Press Release

EUMETSAT and CNES Sign Agreement for IASI-NG Instruments

By SpaceRef Editor
December 8, 2015
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Yesterday, EUMETSAT’s Director-General, Alain Ratier, and Jean-Yves Le Gall, President of CNES, signed a cooperation agreement for the development of a new generation of Infrared Atmospheric Sounding Interferometers (IASI-NG) to be flown on three successive Metop-SG A satellites of the EUMETSAT Polar System of Second Generation (EPS-SG) in the 2021-2040 timeframe.

The agreement continues the successful cooperation established for the development of the first generation of IASI instruments flown on the current Metop satellites. The ingestion of vertical profiles of temperature and moisture extracted from IASI data by advanced numerical weather prediction (NWP) models has been one key factor for the significant improvement of weather forecasts up to 10 days over the last decade.

Under the new agreement, CNES will develop the full IASI-NG system composed of the instrument and the data processing chain, procure recurrent instruments on behalf of EUMETSAT and provide support to operations.

EUMETSAT will fund 30% of the development costs for the first instrument and the recurrent instruments in full, integrate the IASI-NG data processing chain in its operational ground systems and exploit the IASI-NG instrument chain throughout the lifetime of the EPS-SG system.

IASI-NG will measure infrared spectra with twice the spectral resolution and twice the radiometric accuracy of IASI. This will allow the extraction of more accurate vertical profiles (soundings) of temperature and moisture with higher vertical resolution close to the surface, which is one key requirement for further improving numerical weather forecasts at global and regional scales, from 12 hours to more than 10 days ahead.

These improvements will also allow the retrieval of more quantitative information on trace and greenhouse gases (e.g. ozone, methane and carbon monoxide) compared to IASI, including vertical profiles where currently only total columns are measured. This will be essential for air quality forecasting and climate monitoring, in combination with other instruments, including the Copernicus Sentinel-5 instrument also flown aboard the Metop SG-A satellites and the Merlin methane profiling mission developed by CNES and DLR.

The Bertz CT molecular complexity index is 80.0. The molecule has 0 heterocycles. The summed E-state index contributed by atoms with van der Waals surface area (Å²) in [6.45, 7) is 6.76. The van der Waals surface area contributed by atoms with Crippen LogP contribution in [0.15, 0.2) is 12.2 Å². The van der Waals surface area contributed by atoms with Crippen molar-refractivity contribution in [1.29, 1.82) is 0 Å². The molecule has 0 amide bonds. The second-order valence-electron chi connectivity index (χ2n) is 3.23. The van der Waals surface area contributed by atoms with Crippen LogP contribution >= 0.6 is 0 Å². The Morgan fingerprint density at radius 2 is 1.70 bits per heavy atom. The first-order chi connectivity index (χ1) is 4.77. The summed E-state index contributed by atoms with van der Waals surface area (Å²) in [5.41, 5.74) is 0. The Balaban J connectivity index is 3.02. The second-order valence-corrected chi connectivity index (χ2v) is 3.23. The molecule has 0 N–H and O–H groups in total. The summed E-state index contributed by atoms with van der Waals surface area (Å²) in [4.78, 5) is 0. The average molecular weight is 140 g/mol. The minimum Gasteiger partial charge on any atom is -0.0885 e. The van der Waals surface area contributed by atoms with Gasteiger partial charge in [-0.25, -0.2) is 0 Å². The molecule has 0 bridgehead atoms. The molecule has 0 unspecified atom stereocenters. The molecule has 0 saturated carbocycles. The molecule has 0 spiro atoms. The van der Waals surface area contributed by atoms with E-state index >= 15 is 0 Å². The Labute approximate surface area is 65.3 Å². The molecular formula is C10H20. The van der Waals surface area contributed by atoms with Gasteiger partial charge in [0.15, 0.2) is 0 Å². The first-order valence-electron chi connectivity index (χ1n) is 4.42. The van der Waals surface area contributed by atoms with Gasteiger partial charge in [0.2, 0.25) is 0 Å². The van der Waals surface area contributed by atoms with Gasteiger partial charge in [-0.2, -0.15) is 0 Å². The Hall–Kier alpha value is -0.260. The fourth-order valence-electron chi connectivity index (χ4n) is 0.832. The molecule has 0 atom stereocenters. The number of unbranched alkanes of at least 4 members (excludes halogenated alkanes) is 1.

The European Organisation for the Exploitation of Meteorological Satellites is an intergovernmental organisation based in Darmstadt, Germany, currently with 30 Member States (Austria, Belgium, Bulgaria, Croatia, Czech Republic, Denmark, Estonia, Finland, France, Germany, Greece, Hungary, Iceland, Ireland, Italy, Latvia, Lithuania, Luxembourg, the Netherlands, Norway, Poland, Portugal, Romania, Slovakia, Slovenia, Spain, Sweden, Switzerland, Turkey and the United Kingdom) and one Cooperating State (Serbia).

EUMETSAT operates the geostationary satellites Meteosat-8, -9 and -10 over Europe and Africa, and Meteosat-7 over the Indian Ocean.

EUMETSAT also operates two Metop polar-orbiting satellites as part of the Initial Joint Polar System (IJPS) shared with the US National Oceanic and Atmospheric Administration (NOAA).

EUMETSAT is also a partner in the cooperative high precision ocean altimetry Jason missions involving Europe and the United States (Jason-2, Jason-3 and Jason-CS/Sentinel-6).

The data and products from EUMETSAT’s satellites are vital to weather forecasting and make a significant contribution to the monitoring of environment and climate change.

From 2016 onwards, EUMETSAT will exploit the Copernicus Sentinel-3 marine mission in cooperation with ESA and on behalf of the EU, and deliver data services to the Copernicus Marine Environment Monitoring Service.

SpaceRef staff editor.